Straight out of high school, many college freshman will find themselves outside the confined space of familiar concrete halls and thrown into the foreign, bustling environment of downtown Atlanta.
With the luxury to go anywhere before and after classes, Georgia State’s incoming freshman class should know the best places to spend their time around Georgia State’s campus and the surrounding area.
Full of eateries, markets, stores and attractions, there’s no shortage of places for students to enjoy their time around campus. Here are the top four places for new Georgia State students to visit.
Anatolia Cafe & Hookah Lounge
52 Peachtree St NW
Anatolia Cafe & Hookah Lounge isn’t a typical campus dining establishment–it’s a bar, a hookah den and an eatery all in one. Couple that utility with the affordable pricing and Anatolia Cafe is undoubtedly one of downtown Atlanta’s premiere student attractions.
The building’s first floor is wide and spacious with plenty of seating options for customers, including window-side booths, bar stools and tables. Upstairs, the interior adopts a more casual tone with its numerous couches and plush cushions.
Anatolia Cafe & Hookah Lounge brings its own culture to the downtown Atlanta food scene as well. Anatolia offers students a variety of Mediterranean dishes including gyros, falafel and tabbouleh in addition to numerous alcoholic drinks and hookah flavors.
Owner and founder Rabia Gungoren said she doesn’t want to recommend a singular menu item because all of the restaurant’s dishes are good, but she noted that the gyros, kebobs and vegetarian dishes are popular choices.
Gungoren also said that Anatolia Cafe & Hookah Lounge appeals to more than just Georgia State students. She serves foreigners and businessmen as well.
“I like cooking and I wanted to have my own business. Me and my children are very into our business. It’s probably the most important thing,” Gungoren said.
Dua Vietnamese Noodle Soup
53 Broad St NW
It’s no secret that the strip of Broad Street closest to Aderhold Learning Center is completely dominated by restaurants and eateries. From pizza to smoothies to sushi, there’s no shortage of choices for students looking for a meal.
Dua Vietnamese Noodle Shop is certainly one of the busiest stores in the area. It’s nearly packed every weekday during lunchtime hours and it’s easy to see why. The shop offers students a variety of Vietnamese dishes at affordable prices.
While the shop’s interior looks like your typical restaurant, Dua’s downstairs eating area is the place to sit if seating is available. Strings of light bulbs line the ceiling and the brick walls and muted colors lend the room an underground atmosphere.
Owner and founder Mylinh Cao established Dua six years ago on Broad Street to provide downtown Atlanta with quality Vietnamese cuisine. According to Cao, she didn’t anticipate the speed of the restaurant’s success.
In addition to the quality of the food which is all freshly prepared, Cao said that Dua’s simplicity sets it apart from the competition, specifically noting Dua’s single-page menu.
“It’s a very simple concept. Most Vietnamese restaurants have three or six page menus. If I’m going to cater to businesses and Georgia State, I want to keep it simple.”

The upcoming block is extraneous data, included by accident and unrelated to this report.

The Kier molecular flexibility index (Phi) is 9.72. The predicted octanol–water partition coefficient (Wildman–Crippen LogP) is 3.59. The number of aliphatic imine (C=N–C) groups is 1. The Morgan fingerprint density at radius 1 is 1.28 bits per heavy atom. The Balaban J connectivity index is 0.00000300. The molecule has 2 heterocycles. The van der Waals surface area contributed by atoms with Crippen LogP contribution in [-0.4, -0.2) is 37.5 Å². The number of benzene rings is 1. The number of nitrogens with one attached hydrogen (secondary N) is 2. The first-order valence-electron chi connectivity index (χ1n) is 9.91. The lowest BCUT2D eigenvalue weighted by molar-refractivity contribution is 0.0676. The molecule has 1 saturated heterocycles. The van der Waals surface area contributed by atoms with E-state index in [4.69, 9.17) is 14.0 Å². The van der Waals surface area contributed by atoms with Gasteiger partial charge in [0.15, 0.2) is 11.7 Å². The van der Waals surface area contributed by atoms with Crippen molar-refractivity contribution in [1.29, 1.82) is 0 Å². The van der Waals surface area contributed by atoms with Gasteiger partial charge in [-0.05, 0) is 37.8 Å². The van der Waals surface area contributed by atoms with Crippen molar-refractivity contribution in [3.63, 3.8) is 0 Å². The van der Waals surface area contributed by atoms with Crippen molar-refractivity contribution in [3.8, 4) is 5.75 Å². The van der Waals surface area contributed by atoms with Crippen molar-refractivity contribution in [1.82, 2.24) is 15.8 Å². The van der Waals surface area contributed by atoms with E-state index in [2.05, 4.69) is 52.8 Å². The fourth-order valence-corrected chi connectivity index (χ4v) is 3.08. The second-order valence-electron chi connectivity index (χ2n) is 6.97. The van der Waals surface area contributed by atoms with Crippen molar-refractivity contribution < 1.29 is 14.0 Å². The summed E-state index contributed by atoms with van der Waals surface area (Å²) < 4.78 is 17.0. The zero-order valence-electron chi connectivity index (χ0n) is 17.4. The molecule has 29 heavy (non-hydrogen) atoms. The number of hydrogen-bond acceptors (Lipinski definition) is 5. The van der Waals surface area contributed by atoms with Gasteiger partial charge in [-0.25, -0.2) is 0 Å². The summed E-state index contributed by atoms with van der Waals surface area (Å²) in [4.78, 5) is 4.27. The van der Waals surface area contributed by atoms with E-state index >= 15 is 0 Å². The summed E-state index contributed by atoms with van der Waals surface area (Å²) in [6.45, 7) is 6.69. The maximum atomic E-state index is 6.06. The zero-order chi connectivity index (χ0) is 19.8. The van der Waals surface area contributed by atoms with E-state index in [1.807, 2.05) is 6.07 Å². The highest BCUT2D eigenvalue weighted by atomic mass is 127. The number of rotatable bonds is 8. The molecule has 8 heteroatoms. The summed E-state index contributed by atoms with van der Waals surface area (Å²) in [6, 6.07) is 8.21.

265 Park Ave W Northwest
First impressions are undeniably important and Googie Burger certainly strikes an impressive one. The angular, white rooftop architecture offers a stark contrast to the lush green of the trees and grass surrounding the building’s perimeter. No other burger spot in the downtown area looks quite like it.
Googie Burger’s interior, unlike many downtown food stops, is reserved entirely for the chefs and their ingredients, leaving customers to enjoy the gorgeous scenery of Centennial Olympic Park while sitting on any of the numerous benches along the building’s perimeter.
Those benches provide the perfect space to enjoy Googie Burger’s menu choices which include classic hamburgers, sandwiches, salads and shakes at affordable prices for the frugal student.
Customer Stacey Lucas said she enjoys Googie Burger’s food and that it is a good excuse to come down to the park while she’s not working at the Atlanta Children’s Museum.
“It’s good food and it’s nice to sit outside in the park. The milkshakes are probably my favorite,” Lucas said.
135 Auburn Ave NE
To say that the Apex Museum’s exterior is low-key would be an understatement. The building’s entire front facade consists of nothing more than a brick wall with the museum’s name printed across a red awning mounted over the front door. Inside the building however is one of Auburn Avenue’s most exciting and educational attractions.
The museum, opened in 1978, offers visitors a number of exhibits documenting the history of Africa and its people over the centuries. Current exhibits include a vintage trolley, a Sweet Auburn drug store and a wall-scaling timeline of African history.
The timeline is visualized with numerous illustrations documenting early African civilizations throughout history. Turning right, visitors will notice a slave ship replica against the next wall.
Apex Museum founder Dan Moore takes great pride in the museum and believes it to be an important historical documentation of Black accomplishment. Moore said that one of his goals when founding the Apex Museum was to dispel the many myths surrounding black history.
“I asked myself why there wasn’t an African American museum in a city like Atlanta,” Moore said. “We believe there’s a great contribution by Africans and African Americans to world history. They’re overlooked in many instances.”